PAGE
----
We honor here members, friends and supporters of the American Council of the Blind who have impacted our lives in many wonderful ways. If you would like to submit a notice for this column, please include as much of the following information as possible.
Name (first, last, maiden if appropriate)
City of residence (upon passing)
State/province of residence (upon passing)
Other cities/states/countries of residence (places where other blind people may have known this person)
Date of death (day if known, month, year)
ACB affiliation (local/state/special-interest affiliates or national committees)
Deaths that occurred more than six months ago cannot be reported in this column.

Dr. Robert J. Smithdas

Dr. Robert J. Smithdas passed away on July 17, 2014 at the age of 89.  He was an author, lecturer and poet who lost his vision and hearing as a result of cerebrospinal meningitis at the age of four and a half.  He began his formal schooling at Western Pennsylvania School for the Blind and later, after losing all of his hearing, he moved to Perkins School for the Blind, where he graduated in 1945.   He received a bachelor of arts degree, cum laude, from St. John's University in 1950 and went on to New York University and achieved the distinction of being the first person with deaf-blindness ever to earn a master's degree. 
Dr. Smithdas was also the recipient of four honorary degrees: Doctor of Letters from Gallaudet University, Washington, D.C.; Doctor of Humanities from Western Michigan University, Kalamazoo, Mich.; Doctor of Humane Letters from his alma mater, St. John’s University; Doctor of Humane Letters, Mount Aloysius College, Cresson, Pa.
He was employed by IHB and worked in the agency’s Community Relations Department from 1950 to 1960. From 1960 to 1969 he was associate director of Services for the Deaf-Blind, in charge of overall client welfare. In 1962 he was engaged in a research and demonstration project, conducted by IHB. He was responsible for providing rehabilitative counseling and consultation services in addition to his major activities in community relations. Later, with Helen Keller and Peter Salmon, he played a vital role in the development of legislation which was enacted as part of the 1967 Amendments to the Vocational Rehabilitation Act, and which authorized the establishment of the Helen Keller National Center for Deaf-Blind Youths and Adults (HKNC).
In 1960, he was elected to membership in the Poetry Society of America and was honored as Poet of the Year for 1960-61. In 1965, he was named “Handicapped American of the Year” by the President’s Committee on Employment of People Who Are Disabled. His awards included the Golden Plate Award from the American Academy of Achievement, recognition from the New York State Speech and Hearing Association for outstanding contributions in the rehabilitation of the handicapped, the Alice Cogswell Award from Gallaudet University in 1981 for valuable service on behalf of people who are deaf, and was chosen as the Nassau County “Disabled Artist of the Year” in April 1983. He received the “Medal of Excellence” from the New York State Board of Regents in July 1984, and served as Chairman, Legislation and Advocacy Committee, Nassau County Community Advocacy Panel from 1982-84. The Long Island Association (LIA) selected Dr. Smithdas as the recipient of the 1985 Harry Chapin “Humanitarian Award for Community Service,” and in 1988, he was inducted into the National Hall of Fame for Persons with Disabilities. In November 1995, Dr. Smithdas received the Migel Medal for professional achievement from the American Foundation for the Blind in New York, and the Peter J. Salmon Memorial Award from AADB for life-long service to deaf-blind communities around the world in 1998.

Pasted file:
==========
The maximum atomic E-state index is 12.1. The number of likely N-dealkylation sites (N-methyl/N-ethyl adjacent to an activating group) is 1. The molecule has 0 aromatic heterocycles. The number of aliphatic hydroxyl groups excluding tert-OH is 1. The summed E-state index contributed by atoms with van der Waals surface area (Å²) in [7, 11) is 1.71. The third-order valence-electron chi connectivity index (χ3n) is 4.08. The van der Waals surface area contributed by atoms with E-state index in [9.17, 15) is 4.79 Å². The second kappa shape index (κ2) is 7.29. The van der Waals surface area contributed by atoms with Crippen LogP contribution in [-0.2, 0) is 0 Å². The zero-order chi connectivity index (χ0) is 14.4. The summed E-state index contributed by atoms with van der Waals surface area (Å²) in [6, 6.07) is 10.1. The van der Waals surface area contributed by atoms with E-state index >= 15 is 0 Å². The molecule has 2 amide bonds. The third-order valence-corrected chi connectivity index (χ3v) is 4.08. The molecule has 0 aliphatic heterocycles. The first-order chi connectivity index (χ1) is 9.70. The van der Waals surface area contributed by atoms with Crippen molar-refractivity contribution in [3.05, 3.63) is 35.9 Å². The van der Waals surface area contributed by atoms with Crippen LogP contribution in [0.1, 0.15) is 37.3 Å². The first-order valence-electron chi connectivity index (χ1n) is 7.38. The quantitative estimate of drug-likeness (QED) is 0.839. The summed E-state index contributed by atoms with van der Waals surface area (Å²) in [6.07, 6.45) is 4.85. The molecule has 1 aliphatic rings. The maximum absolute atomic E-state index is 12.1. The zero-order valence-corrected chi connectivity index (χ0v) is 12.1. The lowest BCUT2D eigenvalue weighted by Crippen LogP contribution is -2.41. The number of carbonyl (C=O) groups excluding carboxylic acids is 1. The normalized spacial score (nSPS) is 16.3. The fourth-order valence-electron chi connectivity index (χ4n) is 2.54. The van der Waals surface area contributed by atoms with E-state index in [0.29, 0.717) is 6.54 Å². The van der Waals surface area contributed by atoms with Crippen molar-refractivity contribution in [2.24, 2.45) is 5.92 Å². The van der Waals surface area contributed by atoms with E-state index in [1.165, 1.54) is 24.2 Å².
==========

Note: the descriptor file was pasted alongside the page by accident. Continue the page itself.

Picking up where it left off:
In addition to his autobiography, he was the author of several collections of poems, including “City of the Heart,” published by Taplinger Press in 1966, and “Shared Beauty,” in 1983.
Dr. Smithdas and his wife Michelle (who is also deaf-blind) made their home in Port Washington, N.Y., and were featured in an interview with Barbara Walters on 20/20 in October 1998 (re-broadcast in May 1999).
Perhaps his personal philosophy is best summed up by a line from one of his poems, “Shared Beauty”: “I call it Life, and laugh with its delight, Though life itself be out of sound and sight.”
A memorial scholarship fund for HKNC students has been created in Dr. Smithdas’ memory.  In lieu of flowers, the family asks that you send any donations to: Helen Keller National Center for Deaf-Blind Youths & Adults, c/o Marina Carroll, 141 Middle Neck Rd., Sands Point, NY 11050, or
HKNC will also be compiling memories of Dr. Smithdas. If you have any photos or stories you would like to share, please send them to Allison Burrows